Bernard Mason

Bernard Mason would have been B-1’s bandmaster had he not failed the Navy’s physical, so he remained at North Carolina A & T as band director while many of his former students were off to Raleigh for enlistment. 

Under Mason’s direction, A & T’s bands–he directed both a marching and concert band–had become nationally renowned and a favorite at local and regional special events. The Norfolk Journal-Guide recognized the band’s excellence as it announced the formation of B-1: “The crack A. and T. College Band, recognized as one of the finest college organizations of its kind in the country, will be the nucleus of the first colored navy band.” Both the marching and concert bands traveled extensively throughout the South and East, and Mason, who was a big part of their draw. 

The youthful Mason was a “fantastic musician,” recalled B-1 trombonist Richard Jones. “He could stand in front of a whole band and pick out the one guy with a bad note.” This is a particularly ironic skill given the story bandsmen tell of the two times the Navy tried to replace B-1’s bandmaster, James Parsons, with a white bandmaster. In each instance, during rehearsal for the “National Anthem” prior to a big public event, one reed would squawk, the bandmaster would stop, fuss, and start again, only to have another one squawk, and the process would go on until the white bandmaster would give up in exasperation, never able to find the culprit(s). And each time, the baton came back to Parsons.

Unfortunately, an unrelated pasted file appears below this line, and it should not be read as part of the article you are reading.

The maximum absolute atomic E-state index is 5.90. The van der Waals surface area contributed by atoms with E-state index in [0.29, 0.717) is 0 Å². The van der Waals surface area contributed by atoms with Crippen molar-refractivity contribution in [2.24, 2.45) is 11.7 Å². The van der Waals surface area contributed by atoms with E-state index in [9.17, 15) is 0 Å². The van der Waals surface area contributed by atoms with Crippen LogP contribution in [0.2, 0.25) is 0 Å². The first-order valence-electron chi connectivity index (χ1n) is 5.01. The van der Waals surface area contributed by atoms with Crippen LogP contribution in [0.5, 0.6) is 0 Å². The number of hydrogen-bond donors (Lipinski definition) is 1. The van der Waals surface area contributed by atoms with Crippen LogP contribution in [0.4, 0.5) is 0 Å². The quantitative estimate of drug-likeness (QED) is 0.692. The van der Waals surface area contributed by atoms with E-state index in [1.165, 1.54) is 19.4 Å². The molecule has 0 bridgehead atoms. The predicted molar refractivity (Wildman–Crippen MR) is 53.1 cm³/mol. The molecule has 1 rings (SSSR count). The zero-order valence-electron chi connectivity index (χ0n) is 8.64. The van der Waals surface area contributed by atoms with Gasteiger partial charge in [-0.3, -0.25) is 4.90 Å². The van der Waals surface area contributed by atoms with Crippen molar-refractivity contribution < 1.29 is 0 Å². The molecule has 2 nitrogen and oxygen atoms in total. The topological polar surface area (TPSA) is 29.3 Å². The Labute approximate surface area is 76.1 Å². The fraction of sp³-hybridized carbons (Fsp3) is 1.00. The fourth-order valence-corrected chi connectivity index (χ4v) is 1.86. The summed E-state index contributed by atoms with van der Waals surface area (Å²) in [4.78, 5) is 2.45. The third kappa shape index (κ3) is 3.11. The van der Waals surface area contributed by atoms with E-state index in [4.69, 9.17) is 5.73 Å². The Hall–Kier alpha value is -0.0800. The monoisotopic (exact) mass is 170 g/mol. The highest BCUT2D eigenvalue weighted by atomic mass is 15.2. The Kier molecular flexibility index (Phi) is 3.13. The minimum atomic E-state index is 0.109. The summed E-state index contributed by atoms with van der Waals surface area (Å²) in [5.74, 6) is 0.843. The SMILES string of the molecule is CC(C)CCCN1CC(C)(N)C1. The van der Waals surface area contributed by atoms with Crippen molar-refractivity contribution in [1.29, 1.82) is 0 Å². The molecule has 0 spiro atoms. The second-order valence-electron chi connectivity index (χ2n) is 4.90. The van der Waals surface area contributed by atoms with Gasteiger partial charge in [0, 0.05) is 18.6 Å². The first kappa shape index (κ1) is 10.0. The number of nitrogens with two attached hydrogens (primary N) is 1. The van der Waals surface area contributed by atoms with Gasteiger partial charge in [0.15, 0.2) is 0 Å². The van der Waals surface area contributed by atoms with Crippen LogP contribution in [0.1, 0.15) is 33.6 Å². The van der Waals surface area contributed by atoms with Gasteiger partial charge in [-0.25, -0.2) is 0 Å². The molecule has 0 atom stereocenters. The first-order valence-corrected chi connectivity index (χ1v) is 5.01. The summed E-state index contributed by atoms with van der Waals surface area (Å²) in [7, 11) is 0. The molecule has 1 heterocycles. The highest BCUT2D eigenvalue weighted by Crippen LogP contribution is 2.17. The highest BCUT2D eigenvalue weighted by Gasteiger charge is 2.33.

Mason and and his band were why clarinet player William Skinner, a Norfolk native, had traveled to Greensboro to attend college. Skinner had seen them perform several times: “And I’d heard all about Bernard Mason. ‘Prof’ they called him. That was the best band around, and he was the best violinist I’d ever seen. We used to sit and cry watching him play. He’d be playing ‘Ave Maria’ and we’d all be sitting there crying. So I went to school there and played in the marching band and the orchestra.”

Dett in 1946

Soon after the commencement address at A & T in 1941 by the president of Howard University, A & T choir director Warner Lawson was hired by Howard. He, Mason, and Nathaniel Dett, who was choir director at Bennett College, had established Greensboro as a center for high art music in the United States; they organized frequent concerts by their respective college organizations and were responsible for bringing to campuses and the city many celebrated musical artists. Howard subsequently hired Mason as its band director.